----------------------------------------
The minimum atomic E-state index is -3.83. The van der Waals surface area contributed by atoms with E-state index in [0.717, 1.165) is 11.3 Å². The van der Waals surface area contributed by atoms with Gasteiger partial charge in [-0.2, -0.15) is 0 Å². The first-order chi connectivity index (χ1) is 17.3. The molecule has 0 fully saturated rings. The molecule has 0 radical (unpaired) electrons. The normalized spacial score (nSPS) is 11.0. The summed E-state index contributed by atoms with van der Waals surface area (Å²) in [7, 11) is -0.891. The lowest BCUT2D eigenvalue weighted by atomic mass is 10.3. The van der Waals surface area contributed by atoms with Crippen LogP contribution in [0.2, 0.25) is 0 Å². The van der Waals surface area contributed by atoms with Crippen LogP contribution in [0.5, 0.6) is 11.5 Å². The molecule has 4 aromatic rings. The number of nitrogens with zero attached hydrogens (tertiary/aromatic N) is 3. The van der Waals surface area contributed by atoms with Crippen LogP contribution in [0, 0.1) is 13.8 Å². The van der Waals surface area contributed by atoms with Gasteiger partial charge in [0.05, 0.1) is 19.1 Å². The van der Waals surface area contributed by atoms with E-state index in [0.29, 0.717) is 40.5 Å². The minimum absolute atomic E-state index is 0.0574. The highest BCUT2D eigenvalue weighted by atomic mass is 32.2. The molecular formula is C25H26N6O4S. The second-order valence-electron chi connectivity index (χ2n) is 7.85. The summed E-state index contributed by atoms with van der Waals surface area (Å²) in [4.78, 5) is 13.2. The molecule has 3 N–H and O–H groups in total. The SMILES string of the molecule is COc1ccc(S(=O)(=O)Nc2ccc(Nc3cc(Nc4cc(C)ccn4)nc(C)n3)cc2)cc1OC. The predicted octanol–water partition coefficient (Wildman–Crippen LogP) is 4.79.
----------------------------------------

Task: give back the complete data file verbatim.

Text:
The minimum atomic E-state index is -3.83. The van der Waals surface area contributed by atoms with E-state index in [0.717, 1.165) is 11.3 Å². The van der Waals surface area contributed by atoms with Gasteiger partial charge in [-0.2, -0.15) is 0 Å². The first-order chi connectivity index (χ1) is 17.3. The molecule has 0 fully saturated rings. The molecule has 0 radical (unpaired) electrons. The normalized spacial score (nSPS) is 11.0. The summed E-state index contributed by atoms with van der Waals surface area (Å²) in [7, 11) is -0.891. The lowest BCUT2D eigenvalue weighted by atomic mass is 10.3. The van der Waals surface area contributed by atoms with Crippen LogP contribution in [0.2, 0.25) is 0 Å². The van der Waals surface area contributed by atoms with Crippen LogP contribution in [0.5, 0.6) is 11.5 Å². The molecule has 4 aromatic rings. The number of nitrogens with zero attached hydrogens (tertiary/aromatic N) is 3. The van der Waals surface area contributed by atoms with Crippen LogP contribution in [0, 0.1) is 13.8 Å². The van der Waals surface area contributed by atoms with Gasteiger partial charge in [0.05, 0.1) is 19.1 Å². The van der Waals surface area contributed by atoms with E-state index in [0.29, 0.717) is 40.5 Å². The minimum absolute atomic E-state index is 0.0574. The highest BCUT2D eigenvalue weighted by atomic mass is 32.2. The molecular formula is C25H26N6O4S. The second-order valence-electron chi connectivity index (χ2n) is 7.85. The summed E-state index contributed by atoms with van der Waals surface area (Å²) in [4.78, 5) is 13.2. The molecule has 3 N–H and O–H groups in total. The SMILES string of the molecule is COc1ccc(S(=O)(=O)Nc2ccc(Nc3cc(Nc4cc(C)ccn4)nc(C)n3)cc2)cc1OC. The predicted octanol–water partition coefficient (Wildman–Crippen LogP) is 4.79.